LBR LBO INFRASTRUCTURE SUMMIT – REALIZING THE TRANSFORMATIVE POWER OF WESTERN REGION URBAN AGGLOMERATION DEVELOPMENT
The Western Region Development Project will create a modern urban agglomeration. The challenges in designing and executing an urbanization project of unprecedented scope and scale are many.
Some of the areas that would require extensive planning and execution are:
1) Bridging the gap between “vision and action”
2) Rapid deployment of talent, ideas, and capital
3) Facilitating the deployment of cutting edge technology to build smart businesses and smart communities
4) Building institutional infrastructure (policy framework, friction-free inter-agency collaboration, political stability, quality of governance, and social infrastructure) that will induce investor appetite
5) Building and deploying innovative funding models and sources
6) Making the project climate positive
7) Positioning and marketing the country as a high potential investment destination
The Summit will aim at creating a discourse that will:
1) Promote Western Region Development and Port City as high potential investment destinations
2) Identify opportunities for businesses in technology, logistics, construction, environmental services, builders of transport systems, power & energy, public services, telecommunication, hospitality, facility management and construction, civil engineering, and other related fields
3) Help to attract leading global and regional business to Sri Lanka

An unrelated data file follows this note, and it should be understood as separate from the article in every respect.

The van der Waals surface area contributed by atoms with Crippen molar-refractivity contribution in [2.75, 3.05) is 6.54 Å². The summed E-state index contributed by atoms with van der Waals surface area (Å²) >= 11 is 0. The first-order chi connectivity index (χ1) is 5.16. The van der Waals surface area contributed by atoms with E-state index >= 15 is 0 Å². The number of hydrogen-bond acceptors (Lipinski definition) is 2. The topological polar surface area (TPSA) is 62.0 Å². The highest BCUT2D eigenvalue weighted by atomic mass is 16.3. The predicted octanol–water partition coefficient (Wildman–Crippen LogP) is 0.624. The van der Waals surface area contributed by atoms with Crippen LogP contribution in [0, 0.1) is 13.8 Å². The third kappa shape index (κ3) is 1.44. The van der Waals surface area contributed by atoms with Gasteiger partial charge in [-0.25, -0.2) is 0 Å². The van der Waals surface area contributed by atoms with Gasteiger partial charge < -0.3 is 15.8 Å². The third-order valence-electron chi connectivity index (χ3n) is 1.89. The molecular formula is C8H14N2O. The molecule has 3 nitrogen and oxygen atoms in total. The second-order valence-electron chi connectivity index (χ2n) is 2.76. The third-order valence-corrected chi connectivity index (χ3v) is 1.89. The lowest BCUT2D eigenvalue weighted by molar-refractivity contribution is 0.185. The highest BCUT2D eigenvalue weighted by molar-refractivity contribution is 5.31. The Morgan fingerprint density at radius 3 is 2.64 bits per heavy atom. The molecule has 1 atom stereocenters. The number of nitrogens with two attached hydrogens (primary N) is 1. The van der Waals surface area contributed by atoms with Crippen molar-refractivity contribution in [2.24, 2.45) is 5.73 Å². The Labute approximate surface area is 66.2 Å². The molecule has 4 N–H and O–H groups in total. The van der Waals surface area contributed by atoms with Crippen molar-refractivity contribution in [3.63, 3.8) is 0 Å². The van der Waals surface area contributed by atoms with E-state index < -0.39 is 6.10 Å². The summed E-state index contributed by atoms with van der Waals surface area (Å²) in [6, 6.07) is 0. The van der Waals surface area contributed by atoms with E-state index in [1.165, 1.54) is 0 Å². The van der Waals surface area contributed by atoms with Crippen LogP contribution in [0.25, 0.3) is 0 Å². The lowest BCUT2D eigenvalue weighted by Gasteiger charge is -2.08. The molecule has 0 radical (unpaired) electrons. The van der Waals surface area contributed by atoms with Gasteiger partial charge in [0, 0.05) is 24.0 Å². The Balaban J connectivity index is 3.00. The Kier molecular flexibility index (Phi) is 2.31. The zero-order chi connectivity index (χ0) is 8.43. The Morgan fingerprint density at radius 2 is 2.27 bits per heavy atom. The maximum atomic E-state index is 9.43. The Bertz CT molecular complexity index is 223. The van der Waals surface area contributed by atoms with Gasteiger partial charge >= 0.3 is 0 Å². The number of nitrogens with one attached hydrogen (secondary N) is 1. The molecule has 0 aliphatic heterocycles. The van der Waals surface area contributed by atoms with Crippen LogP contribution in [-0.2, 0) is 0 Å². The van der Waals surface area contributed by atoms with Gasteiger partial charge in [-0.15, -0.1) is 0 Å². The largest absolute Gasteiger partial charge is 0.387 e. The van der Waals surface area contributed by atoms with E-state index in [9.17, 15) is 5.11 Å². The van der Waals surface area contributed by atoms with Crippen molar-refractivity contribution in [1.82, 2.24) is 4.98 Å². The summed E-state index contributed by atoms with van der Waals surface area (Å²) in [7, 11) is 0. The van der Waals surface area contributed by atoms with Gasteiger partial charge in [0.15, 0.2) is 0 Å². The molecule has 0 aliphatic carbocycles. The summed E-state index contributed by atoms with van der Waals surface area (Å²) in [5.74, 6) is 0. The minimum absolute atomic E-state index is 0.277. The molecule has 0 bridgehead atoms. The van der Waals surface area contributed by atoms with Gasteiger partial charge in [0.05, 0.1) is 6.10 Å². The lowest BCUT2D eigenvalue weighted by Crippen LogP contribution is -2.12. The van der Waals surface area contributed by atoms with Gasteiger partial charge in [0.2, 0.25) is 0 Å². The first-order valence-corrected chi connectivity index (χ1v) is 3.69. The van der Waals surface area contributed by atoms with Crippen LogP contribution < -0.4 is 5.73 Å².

4) Help project management to identify possible pitfalls and barriers that could compromise the quality of execution
5) Provide insights to policy makers
THE TRANSFORMATIVE POWER OF WESTERN REGION DEVELOPMENT
Multi-generational & multi-dimensional transformative power
The government intends to undertake an ambitious development project to convert the districts of Colombo, Gampaha, and Kalutara into an integrated megacity. This will be the largest, most complex, and most capital-intensive development project Sri Lanka has ever embarked upon. This project is unlikely to have peers in the region. It will create a lasting multigenerational and multidimensional effect. The transformative impact will also be felt across the region and the globe.
The multi-dimensional transformative power of such a project will positively alter:
1) Physical landscape and built environment
2) Social fabric and livability
3) Business landscape
5) Global standing of Sri Lanka
Physical landscape and built environment
The most visible aspect of the project will be the transformation of physical landscape and built environment. In addition to creating a world class Central Business District (CBD), the megacity will also form a cluster of satellite cities: airport, science and technology, industrial, logistics, plantation, and forest.
Sustainability and citizen centricity will both be key considerations and outcomes in altering the physical landscape and built environment. As such, due consideration needs to be paid to prevent the environmental and social degradation associated with the unplanned and unchecked growth of some of the megacities in the developing world, such as Manila, Sao Paolo, Lagos, Mexico City, Mumbai, and Kolkata.
Social fabric and livability
Transforming the Western Region into a coherent urban landscape will induce positive changes in the composite demographics of the region, which consists of its wealth, education level, and employment rate. The region will also attract world-class talent, which will provide innovative ideas for economic and social development.
The improved physical and soft infrastructure, which will bring together the features of world-class modern cities including sustainable housing, will augment the livability of the region.
Taking the Western Region to the level of a world-class urban center will make the region one of the most competitive urban centers in Asia.